Quantifying the indirect effects of key child survival interventions for pneumonia, diarrhoea, and measles

C. L. Fischer Walker, M. K. Munos, R. E. Black

Research output: Contribution to journalReview articlepeer-review

Abstract

SUMMARY To date many studies have measured the effect of key child survival interventions on the main cause of mortality while anecdotally reporting effects on all-cause mortality. We conducted a systematic literature review and abstracted cause-specific and all-cause mortality data from included studies. We then estimated the effect of the intervention on the disease of primary interest and calculated the additional deaths prevented (i.e. the indirect effect). We calculated that insecticide-treated nets have been shown to result in a 12% reduction [95% confidence interval (CI) 0·0-23] among non-malaria deaths. We found pneumonia case management to reduce non-pneumonia mortality by 20% (95% CI 8-22). For measles vaccine, seven of the 10 studies reporting an effect on all-cause mortality demonstrated an additional benefit of vaccine on all-cause mortality. These interventions may have benefits on causes of death beyond the specific cause of death they are targeted to prevent and this should be considered when evaluating the effects of implementation of interventions.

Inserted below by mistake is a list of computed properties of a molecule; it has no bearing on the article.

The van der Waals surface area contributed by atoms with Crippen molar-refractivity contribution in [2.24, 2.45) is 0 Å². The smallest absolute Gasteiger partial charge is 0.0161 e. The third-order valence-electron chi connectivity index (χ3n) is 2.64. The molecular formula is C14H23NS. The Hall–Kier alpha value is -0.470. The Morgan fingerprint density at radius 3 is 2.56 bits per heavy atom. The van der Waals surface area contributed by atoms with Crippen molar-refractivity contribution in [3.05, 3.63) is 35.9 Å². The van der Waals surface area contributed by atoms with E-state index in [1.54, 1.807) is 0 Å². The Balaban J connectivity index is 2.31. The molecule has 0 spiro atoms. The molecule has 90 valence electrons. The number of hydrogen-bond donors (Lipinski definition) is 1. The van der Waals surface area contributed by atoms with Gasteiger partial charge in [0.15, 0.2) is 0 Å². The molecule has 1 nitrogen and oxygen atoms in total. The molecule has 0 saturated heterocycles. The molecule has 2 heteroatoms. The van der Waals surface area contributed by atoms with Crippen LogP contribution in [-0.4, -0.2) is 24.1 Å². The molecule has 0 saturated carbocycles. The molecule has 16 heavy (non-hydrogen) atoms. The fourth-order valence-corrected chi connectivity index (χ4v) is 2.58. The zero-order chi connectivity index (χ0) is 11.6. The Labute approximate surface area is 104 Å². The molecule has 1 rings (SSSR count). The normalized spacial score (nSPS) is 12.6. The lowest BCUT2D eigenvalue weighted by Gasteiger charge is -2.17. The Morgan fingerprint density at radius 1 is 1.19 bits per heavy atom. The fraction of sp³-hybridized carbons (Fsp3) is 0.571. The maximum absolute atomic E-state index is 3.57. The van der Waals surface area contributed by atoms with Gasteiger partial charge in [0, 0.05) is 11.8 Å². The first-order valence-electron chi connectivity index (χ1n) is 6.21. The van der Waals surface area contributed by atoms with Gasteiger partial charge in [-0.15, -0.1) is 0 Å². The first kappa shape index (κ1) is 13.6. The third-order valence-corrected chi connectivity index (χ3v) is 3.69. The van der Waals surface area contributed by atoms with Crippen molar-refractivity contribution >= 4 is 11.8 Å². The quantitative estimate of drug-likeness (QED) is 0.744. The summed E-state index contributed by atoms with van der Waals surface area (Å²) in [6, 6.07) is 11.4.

Original languageEnglish (US)
Pages (from-to)115-131
Number of pages17
JournalEpidemiology and infection
Volume141
Issue number1
DOIs
StatePublished - Jan 1 2013

Keywords

  • Child survival
  • INTs
  • ORS
  • indirect effects
  • interventions
  • malaria
  • measles vaccine
  • pneumonia case management

ASJC Scopus subject areas

  • Epidemiology
  • Infectious Diseases

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